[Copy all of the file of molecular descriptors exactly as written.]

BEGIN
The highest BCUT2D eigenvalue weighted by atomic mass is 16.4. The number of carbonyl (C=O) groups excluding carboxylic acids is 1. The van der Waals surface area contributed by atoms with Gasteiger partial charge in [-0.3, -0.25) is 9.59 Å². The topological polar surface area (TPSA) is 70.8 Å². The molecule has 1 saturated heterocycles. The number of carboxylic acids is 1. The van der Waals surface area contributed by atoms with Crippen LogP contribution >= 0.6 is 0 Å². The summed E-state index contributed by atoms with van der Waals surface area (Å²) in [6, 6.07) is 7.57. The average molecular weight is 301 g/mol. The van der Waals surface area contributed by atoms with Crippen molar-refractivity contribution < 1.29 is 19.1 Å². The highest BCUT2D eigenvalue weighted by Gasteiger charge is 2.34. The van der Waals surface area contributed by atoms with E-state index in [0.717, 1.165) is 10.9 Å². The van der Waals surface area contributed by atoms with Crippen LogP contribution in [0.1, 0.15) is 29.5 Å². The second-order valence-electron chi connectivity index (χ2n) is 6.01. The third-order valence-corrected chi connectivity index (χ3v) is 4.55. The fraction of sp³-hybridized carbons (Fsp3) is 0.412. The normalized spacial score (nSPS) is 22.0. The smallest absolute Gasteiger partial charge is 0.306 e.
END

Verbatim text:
The highest BCUT2D eigenvalue weighted by atomic mass is 16.4. The number of carbonyl (C=O) groups excluding carboxylic acids is 1. The van der Waals surface area contributed by atoms with Gasteiger partial charge in [-0.3, -0.25) is 9.59 Å². The topological polar surface area (TPSA) is 70.8 Å². The molecule has 1 saturated heterocycles. The number of carboxylic acids is 1. The van der Waals surface area contributed by atoms with Crippen LogP contribution >= 0.6 is 0 Å². The summed E-state index contributed by atoms with van der Waals surface area (Å²) in [6, 6.07) is 7.57. The average molecular weight is 301 g/mol. The van der Waals surface area contributed by atoms with Crippen molar-refractivity contribution < 1.29 is 19.1 Å². The highest BCUT2D eigenvalue weighted by Gasteiger charge is 2.34. The van der Waals surface area contributed by atoms with E-state index in [0.717, 1.165) is 10.9 Å². The van der Waals surface area contributed by atoms with Crippen LogP contribution in [0.1, 0.15) is 29.5 Å². The second-order valence-electron chi connectivity index (χ2n) is 6.01. The third-order valence-corrected chi connectivity index (χ3v) is 4.55. The fraction of sp³-hybridized carbons (Fsp3) is 0.412. The normalized spacial score (nSPS) is 22.0. The smallest absolute Gasteiger partial charge is 0.306 e.